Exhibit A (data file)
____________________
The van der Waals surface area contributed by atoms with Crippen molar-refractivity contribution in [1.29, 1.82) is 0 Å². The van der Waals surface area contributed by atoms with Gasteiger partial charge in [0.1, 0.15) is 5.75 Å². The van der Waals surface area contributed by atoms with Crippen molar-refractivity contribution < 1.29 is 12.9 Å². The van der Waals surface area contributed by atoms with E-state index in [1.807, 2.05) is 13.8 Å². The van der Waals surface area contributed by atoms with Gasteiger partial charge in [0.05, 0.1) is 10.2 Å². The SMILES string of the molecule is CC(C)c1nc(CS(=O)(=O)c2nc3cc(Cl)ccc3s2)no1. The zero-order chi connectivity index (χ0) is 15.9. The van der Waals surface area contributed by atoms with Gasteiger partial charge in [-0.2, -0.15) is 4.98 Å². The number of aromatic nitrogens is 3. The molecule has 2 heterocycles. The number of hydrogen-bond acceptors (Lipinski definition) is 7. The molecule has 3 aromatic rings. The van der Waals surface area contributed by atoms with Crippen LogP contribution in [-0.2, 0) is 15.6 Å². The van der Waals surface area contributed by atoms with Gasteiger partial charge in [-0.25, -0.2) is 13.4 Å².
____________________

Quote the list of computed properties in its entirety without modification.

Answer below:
The van der Waals surface area contributed by atoms with Crippen molar-refractivity contribution in [1.29, 1.82) is 0 Å². The van der Waals surface area contributed by atoms with Gasteiger partial charge in [0.1, 0.15) is 5.75 Å². The van der Waals surface area contributed by atoms with Crippen molar-refractivity contribution < 1.29 is 12.9 Å². The van der Waals surface area contributed by atoms with E-state index in [1.807, 2.05) is 13.8 Å². The van der Waals surface area contributed by atoms with Gasteiger partial charge in [0.05, 0.1) is 10.2 Å². The SMILES string of the molecule is CC(C)c1nc(CS(=O)(=O)c2nc3cc(Cl)ccc3s2)no1. The zero-order chi connectivity index (χ0) is 15.9. The van der Waals surface area contributed by atoms with Gasteiger partial charge in [-0.2, -0.15) is 4.98 Å². The number of aromatic nitrogens is 3. The molecule has 2 heterocycles. The number of hydrogen-bond acceptors (Lipinski definition) is 7. The molecule has 3 aromatic rings. The van der Waals surface area contributed by atoms with Crippen LogP contribution in [-0.2, 0) is 15.6 Å². The van der Waals surface area contributed by atoms with Gasteiger partial charge in [-0.25, -0.2) is 13.4 Å².